by Jonathan Spyer
Israeli officials concluded that their concerns regarding the developing situation in Syria are not being addressed with sufficient seriousness in either the United States or Russia.
Excerpts of article originally published under the title "Israel Is Going to War in Syria to Fight Iran."
Israel has struck pro-regime facilities and convoys in Syria dozens of times during its six-year civil war.
JERUSALEM – Israeli officials believe that Iran is winning its bid for dominance in the Middle East, and they are mobilizing to counter the regional realignment that threatens to follow. The focus of Israel's military and diplomatic campaign is Syria. Israeli jets have struck Hezbollah and Syrian regime facilities and convoys dozens of times during Syria's civil war, with the goal of preventing the transfer of weapons systems from Iran to Hezbollah. In an apparent broadening of the scope of this air campaign, on Sept. 7 Israeli jets struck a Syrian weapons facility near Masyaf responsible for the production of chemical weapons and the storing of surface-to-surface missiles.
The strike came after a round of diplomacy in which Israeli officials concluded that their concerns regarding the developing situation in Syria were not being addressed with sufficient seriousness in either the United States or Russia. A senior delegation led by Mossad chief Yossi Cohen visited Washington in late August, reportedly to express Israel's dissatisfaction with the emerging U.S.-Russian understanding on Syria. Israeli Prime Minister Benjamin Netanyahu visited Russian President Vladimir Putin in Sochi to raise similar concerns with Moscow.
Israel is concerned about the free rein Washington & Moscow are affording Iran & its proxies in Syria.
In both cases, the Israelis were disappointed with the response. Their overriding concern in Syria is the free rein that all the major players there seem willing to afford Iran and its various proxies in the country. And as long as nobody else addresses that concern in satisfactory, Israel is determined to continue addressing it on its own.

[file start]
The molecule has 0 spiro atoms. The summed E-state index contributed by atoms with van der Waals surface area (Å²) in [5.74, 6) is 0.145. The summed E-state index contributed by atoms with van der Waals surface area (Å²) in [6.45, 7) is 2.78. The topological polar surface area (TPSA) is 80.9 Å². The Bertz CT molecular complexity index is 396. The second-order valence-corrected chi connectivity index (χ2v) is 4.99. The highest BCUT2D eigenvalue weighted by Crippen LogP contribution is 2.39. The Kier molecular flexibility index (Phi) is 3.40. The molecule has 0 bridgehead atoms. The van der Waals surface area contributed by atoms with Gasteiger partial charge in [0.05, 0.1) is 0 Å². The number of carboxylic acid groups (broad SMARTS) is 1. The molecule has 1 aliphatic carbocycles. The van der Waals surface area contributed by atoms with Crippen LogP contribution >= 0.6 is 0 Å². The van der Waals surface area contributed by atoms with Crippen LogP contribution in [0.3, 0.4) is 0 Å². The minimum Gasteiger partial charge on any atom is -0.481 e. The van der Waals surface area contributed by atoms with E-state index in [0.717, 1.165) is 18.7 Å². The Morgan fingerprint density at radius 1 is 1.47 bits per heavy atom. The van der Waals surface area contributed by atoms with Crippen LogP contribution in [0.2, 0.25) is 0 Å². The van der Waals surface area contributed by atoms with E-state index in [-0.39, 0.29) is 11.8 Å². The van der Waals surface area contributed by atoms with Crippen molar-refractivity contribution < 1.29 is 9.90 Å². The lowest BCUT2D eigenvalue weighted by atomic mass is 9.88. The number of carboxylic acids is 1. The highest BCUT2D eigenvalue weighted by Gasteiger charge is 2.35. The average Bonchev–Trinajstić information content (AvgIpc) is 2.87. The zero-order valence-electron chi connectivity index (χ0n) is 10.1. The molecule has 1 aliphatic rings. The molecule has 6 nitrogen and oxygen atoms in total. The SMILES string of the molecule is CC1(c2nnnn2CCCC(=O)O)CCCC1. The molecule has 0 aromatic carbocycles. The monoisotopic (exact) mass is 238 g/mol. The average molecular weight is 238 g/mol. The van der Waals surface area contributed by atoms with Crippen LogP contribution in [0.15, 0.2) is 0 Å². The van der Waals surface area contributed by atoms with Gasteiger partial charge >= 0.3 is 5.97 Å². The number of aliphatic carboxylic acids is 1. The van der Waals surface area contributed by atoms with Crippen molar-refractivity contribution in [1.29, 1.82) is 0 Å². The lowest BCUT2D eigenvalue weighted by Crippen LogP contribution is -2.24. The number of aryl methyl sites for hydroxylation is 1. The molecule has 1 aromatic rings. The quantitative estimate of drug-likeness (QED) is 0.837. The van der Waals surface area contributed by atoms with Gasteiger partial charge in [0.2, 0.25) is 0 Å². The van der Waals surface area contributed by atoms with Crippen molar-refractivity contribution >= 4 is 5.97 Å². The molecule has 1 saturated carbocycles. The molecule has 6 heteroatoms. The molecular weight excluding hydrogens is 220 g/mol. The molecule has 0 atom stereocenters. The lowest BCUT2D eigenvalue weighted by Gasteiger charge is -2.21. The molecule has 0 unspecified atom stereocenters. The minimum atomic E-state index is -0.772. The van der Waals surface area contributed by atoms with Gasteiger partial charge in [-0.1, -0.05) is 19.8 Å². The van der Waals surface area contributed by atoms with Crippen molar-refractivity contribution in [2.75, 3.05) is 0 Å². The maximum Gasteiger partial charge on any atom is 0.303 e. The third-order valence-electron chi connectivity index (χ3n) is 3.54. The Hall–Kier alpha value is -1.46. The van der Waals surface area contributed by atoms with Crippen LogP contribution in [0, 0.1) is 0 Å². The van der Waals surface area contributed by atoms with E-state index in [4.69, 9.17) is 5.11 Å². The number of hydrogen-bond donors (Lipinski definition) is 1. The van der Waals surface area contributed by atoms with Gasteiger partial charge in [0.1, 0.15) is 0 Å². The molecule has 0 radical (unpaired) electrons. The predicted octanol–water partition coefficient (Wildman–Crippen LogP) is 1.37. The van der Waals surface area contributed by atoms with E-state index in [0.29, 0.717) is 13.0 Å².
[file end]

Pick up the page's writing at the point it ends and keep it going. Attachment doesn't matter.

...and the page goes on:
Iranian forces now maintain a presence close to or adjoining the Israeli-controlled portion of the Golan Heights and the Quneitra Crossing that separates it from the Syrian-controlled portion of the territory. Israel has throughout the Syrian war noted a desire on the part of the Iranians and their Hezbollah clients to establish this area as a second line of active confrontation against the Jewish state, in addition to south Lebanon.
Hezbollah Secretary-General Hassan Nasrallah recently declared "victory" in Syria, with only "scattered" battles remaining.
"Syria," of course, hardly exists today. The regime is in the hands of its Iranian and Russian masters, and half of the country remains outside its control. But the Iran-led bloc and its clearly stated intention to eventually destroy Israel certainly do exist, and the de facto buffer against them may be disappearing. Hezbollah Secretary-General Hassan Nasrallah recently declared "victory" in the Syrian war, adding that what remained was "scattered battles."
With the prospect of pro-Iranian forces reaching Bukamal on the Syrian-Iraqi border, this opens up the possibility of the much-reported Iranian "land corridor" stretching uninterrupted from Iran itself to a few kilometers from the Israeli-controlled Golan. Earlier this month, Israel shot down an Iranian drone over the Golan Heights. It was the latest evidence of Iran's activities on the border. Syrian opposition reports have noted an Iranian presence in Tal Al-Sha'ar area, Tal Al-Ahmar, and Division 90 headquarters, all in the vicinity of the border.
The Iraqi Shiite militia Hezbollah al-Nujaba has declared itself "ready to take action to liberate the Golan."